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Forecasting Construction Materials

The David Chereb Group Forecasting Construction Materials

Turning Contracts Into Materials Demand

The David Chereb Group Forecasting Construction Materials

What's Different About Using the Complexity Approach?

The Complexity Approach uses a different perspective than past analytical tools. This new perspective makes all the difference in the world. Think of it as viewing the Earth as round instead of as flat. If our horizon is only a few miles, both a flat Earth and a round Earth mentality, make almost no difference. But if we want to expand our horizons, the flat Earth view quickly becomes inferior.

How Complexity is Different

  •   Normal Business Models Complexity Based Models Why Complexity is Better
  • Most Equations and Assumptions Linear Non-linear More Realistic
  • Behavior Fixed Adaptive More Realistic
  • Technology Fixed Increasing More Realistic
  • Change Little Constant More Realistic

What is The Optimum Size of a City?

The two charts that follow again show the danger of using linear, non-technology aware, models. The objective is to forecast the population growth rate of a growing metro area in the Southeast U.S. Other models have shown that this city will grow at 3+% for the next ten years. The David Chereb Group conclusion is that population growth will average under 2% per year. Why the difference?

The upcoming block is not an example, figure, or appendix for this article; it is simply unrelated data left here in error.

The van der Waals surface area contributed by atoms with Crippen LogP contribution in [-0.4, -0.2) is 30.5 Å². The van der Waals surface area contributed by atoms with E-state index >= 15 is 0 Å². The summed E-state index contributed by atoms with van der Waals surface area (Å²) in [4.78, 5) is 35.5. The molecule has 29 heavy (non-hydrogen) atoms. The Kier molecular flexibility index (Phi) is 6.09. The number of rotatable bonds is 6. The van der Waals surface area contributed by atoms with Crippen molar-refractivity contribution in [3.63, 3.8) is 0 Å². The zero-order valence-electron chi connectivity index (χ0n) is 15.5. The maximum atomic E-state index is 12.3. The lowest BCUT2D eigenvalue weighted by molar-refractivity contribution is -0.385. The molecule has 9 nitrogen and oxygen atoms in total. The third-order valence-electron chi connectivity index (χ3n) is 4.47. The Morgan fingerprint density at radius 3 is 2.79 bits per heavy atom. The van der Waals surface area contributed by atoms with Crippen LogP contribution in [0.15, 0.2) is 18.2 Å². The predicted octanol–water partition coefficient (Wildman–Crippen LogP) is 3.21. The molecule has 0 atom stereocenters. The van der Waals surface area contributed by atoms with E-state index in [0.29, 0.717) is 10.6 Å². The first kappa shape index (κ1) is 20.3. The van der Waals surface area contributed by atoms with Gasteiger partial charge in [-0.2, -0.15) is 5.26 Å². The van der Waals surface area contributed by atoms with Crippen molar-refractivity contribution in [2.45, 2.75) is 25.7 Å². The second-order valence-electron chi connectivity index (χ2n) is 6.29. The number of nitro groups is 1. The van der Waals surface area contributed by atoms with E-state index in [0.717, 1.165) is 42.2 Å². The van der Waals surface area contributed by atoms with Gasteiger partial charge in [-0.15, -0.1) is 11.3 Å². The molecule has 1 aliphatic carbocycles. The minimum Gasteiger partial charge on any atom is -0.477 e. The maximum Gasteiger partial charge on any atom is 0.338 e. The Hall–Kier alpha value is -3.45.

The answer lies in the basics. Why do cities exist? Have these reasons changed or have circumstances changed? Cities exist because they provide economies of scale; i.e. it’s cheaper to produce in the city. One hundred years ago this held for industrial activity. Thirty years ago economies of scale existed for services, such as investment banking.

What About Now?

Do large cities still provide economies of scale?... Our answer is shown in the right chart.

The David Chereb Group Normal Forecast Vs Complexity Forecast

Our conclusion is that there is a non-linear relationship between population size and ‘quality of life’. First, larger cities do have more to offer in jobs, theater, professional sports, etc. Second, very large cities offer less than large cities due to crime, smog, traffic congestion. In addition the dotted line shows our conclusion about how this relationship is changing over time—large cities are becoming even less attractive and smaller cities are becoming more attractive. This means Detroit and other very large cities will not be able to compete with more moderate size cities that have more to offer growing companies and growing families.

The driving forces behind these shifting curves are: telecommunications, computers, an advanced infrastructure, and schools. While only about 5% of the workforce primarily work at home, at least another 5% do some work at home. What they need is: a computer, a modem, software, a phone line, good work habits and skill. Another 15% works in smaller satellite offices in suburban areas. With widespread videoconferencing and fast data links available to almost any location in the U.S., the slight advantage of large cities, is rapidly disappearing. The dotted line will shift left and down.

What difference does all this make?

  • The best workers will be found outside the big cities.
  • The most efficient work location will be outside the big cities.
  • The best construction opportunities will be outside the big cities.
  • The fastest growing areas will be smaller cities (and rural areas for the first time in over 60 years)./li>

The Complexity Approach leads to a completely different set of strategies for cement and aggregates forecasting. The traditional approach leads to dead end recommendations. If the optimum size of a city was 8 million in 1950, it was 6 million in 1990 and will be 4 million in 2010. Beyond the year 2010, large cities will have to transform themselves, or become irrelevant.